The jury selection began Tuesday in the long-awaited trial of Elizabeth Holmes, the disgraced founder of blood testing startup Theranos, who has faced dozens of fraud and wire fraud conspiracies.
Ms. Holmes, wearing a medical mask and navy blue skirt suit with attorneys by her side, was instantly swarmed by photographers upon arrival at federal court in San Jose, California. In the courtroom, she watched attorneys question the panel of potential jurors, filtered from a list of more than 200 to around 50. The judges sat in assigned seats that were spaced apart for the pandemic.
At the heart of the process are questions about what exactly Ms. Holmes, 37, knew about the problems with Theranos’ blood testing equipment and whether she deliberately misled investors about the company’s technology. If convicted, she faces up to 20 years imprisonment.
The case caught the public eye as another example of a Silicon Valley startup that went wrong. But Theranos was unusual in that it was run by a businesswoman. Mrs. Holmes used this difference to attract attention. She often wore a Steve Jobs-like uniform of a black turtleneck and spoke in an unusually deep voice. Before Theranos fell out of favor, Ms. Holmes was crowned the world’s youngest billionaire and regularly posed for magazine covers.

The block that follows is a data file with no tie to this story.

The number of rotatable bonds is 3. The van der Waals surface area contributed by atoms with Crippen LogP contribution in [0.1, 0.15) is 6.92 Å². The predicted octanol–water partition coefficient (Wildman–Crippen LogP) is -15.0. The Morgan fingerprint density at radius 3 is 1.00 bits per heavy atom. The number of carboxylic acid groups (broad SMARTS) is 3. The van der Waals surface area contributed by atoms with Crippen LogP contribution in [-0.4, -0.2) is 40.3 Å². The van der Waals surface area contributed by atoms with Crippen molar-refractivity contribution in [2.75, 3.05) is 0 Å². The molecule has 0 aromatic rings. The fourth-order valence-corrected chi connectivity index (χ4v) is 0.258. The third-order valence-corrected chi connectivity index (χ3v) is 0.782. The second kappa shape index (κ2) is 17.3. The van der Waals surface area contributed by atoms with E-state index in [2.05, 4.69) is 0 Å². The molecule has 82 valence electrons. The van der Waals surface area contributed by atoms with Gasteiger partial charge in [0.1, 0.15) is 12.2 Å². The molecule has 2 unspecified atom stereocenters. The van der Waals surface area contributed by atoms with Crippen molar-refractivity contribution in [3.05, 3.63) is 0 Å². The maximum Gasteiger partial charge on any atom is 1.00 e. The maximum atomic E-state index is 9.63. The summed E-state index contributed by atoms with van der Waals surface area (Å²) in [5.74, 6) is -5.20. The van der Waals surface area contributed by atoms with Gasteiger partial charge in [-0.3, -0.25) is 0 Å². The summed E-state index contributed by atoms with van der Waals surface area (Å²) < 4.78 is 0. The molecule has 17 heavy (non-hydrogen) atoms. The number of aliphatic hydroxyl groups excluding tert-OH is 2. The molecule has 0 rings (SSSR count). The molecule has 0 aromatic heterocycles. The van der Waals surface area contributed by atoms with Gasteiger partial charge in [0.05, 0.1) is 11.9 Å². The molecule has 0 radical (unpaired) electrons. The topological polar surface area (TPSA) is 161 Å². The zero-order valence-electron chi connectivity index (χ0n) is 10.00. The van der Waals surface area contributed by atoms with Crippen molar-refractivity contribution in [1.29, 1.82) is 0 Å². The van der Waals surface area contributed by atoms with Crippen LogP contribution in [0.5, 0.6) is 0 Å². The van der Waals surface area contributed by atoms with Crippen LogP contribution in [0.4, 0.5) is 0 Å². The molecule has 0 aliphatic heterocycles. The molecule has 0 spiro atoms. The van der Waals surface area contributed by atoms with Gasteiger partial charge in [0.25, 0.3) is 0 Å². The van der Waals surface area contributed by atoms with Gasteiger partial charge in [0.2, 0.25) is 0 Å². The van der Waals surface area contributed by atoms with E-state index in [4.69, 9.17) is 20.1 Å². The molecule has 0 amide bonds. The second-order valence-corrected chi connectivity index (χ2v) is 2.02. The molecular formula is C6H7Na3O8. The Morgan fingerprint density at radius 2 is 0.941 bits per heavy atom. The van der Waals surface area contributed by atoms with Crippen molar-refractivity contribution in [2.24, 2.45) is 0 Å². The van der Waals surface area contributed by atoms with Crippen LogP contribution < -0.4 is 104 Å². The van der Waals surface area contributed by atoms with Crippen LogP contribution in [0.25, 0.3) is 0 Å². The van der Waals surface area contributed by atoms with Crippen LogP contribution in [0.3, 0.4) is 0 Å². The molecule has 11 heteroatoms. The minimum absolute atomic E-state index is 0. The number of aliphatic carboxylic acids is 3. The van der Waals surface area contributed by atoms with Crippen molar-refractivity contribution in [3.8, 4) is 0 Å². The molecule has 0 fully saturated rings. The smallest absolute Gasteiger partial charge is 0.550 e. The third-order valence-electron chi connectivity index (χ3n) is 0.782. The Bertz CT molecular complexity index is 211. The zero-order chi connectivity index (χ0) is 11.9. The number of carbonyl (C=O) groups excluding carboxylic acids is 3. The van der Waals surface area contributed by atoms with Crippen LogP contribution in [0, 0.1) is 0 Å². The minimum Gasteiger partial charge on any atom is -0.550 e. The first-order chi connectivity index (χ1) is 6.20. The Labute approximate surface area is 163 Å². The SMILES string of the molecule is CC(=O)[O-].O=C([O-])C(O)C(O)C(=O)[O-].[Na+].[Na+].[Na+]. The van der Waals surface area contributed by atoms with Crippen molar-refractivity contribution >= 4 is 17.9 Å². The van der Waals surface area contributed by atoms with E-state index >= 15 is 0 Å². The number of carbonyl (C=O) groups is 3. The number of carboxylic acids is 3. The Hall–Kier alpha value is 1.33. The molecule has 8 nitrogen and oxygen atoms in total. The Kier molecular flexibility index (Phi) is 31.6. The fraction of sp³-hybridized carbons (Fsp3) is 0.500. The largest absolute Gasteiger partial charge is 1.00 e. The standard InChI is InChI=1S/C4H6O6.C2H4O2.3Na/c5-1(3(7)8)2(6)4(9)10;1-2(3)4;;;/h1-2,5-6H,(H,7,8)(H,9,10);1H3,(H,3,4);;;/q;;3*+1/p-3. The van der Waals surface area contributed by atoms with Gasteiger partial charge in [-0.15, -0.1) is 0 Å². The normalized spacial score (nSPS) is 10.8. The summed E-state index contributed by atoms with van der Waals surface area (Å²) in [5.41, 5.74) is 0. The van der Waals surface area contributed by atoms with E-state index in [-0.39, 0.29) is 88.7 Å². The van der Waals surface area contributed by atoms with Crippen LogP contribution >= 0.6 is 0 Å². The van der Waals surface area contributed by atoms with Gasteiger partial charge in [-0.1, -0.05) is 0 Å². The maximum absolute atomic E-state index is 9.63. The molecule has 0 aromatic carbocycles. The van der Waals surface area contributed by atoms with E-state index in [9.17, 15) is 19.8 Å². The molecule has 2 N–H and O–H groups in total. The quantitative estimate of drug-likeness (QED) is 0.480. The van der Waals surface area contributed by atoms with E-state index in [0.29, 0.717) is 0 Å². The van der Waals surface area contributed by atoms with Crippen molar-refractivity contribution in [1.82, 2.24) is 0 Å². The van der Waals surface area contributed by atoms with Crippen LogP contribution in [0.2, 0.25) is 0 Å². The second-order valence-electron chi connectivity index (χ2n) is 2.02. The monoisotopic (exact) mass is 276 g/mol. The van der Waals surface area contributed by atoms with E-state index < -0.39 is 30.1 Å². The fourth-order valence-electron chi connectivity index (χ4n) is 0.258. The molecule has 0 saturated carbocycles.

Your high profile can pose a challenge to the selection of the jury. Prosecutors and their defense lawyers may have difficulty selecting jurors who have not yet decided on the case.
Prospective jurors completed a 28-page questionnaire asking about their media consumption habits, medical history, and the knowledge of more than 200 potential witnesses. An even larger questionnaire prepared by Ms. Holmes’ legal team contained more than 100 questions. In June it was denied by Judge Edward Davila of the US District Court for the Northern District of California, who is overseeing the case.
On Tuesday, about half of potential jurors raised their hands when asked if they had heard of media coverage of the case.
The jury selection is expected to take until Wednesday, when an additional 50 or so potential jurors are interviewed, and could take longer. Opening statements begin next week.
Erin Griffith contributed to the coverage.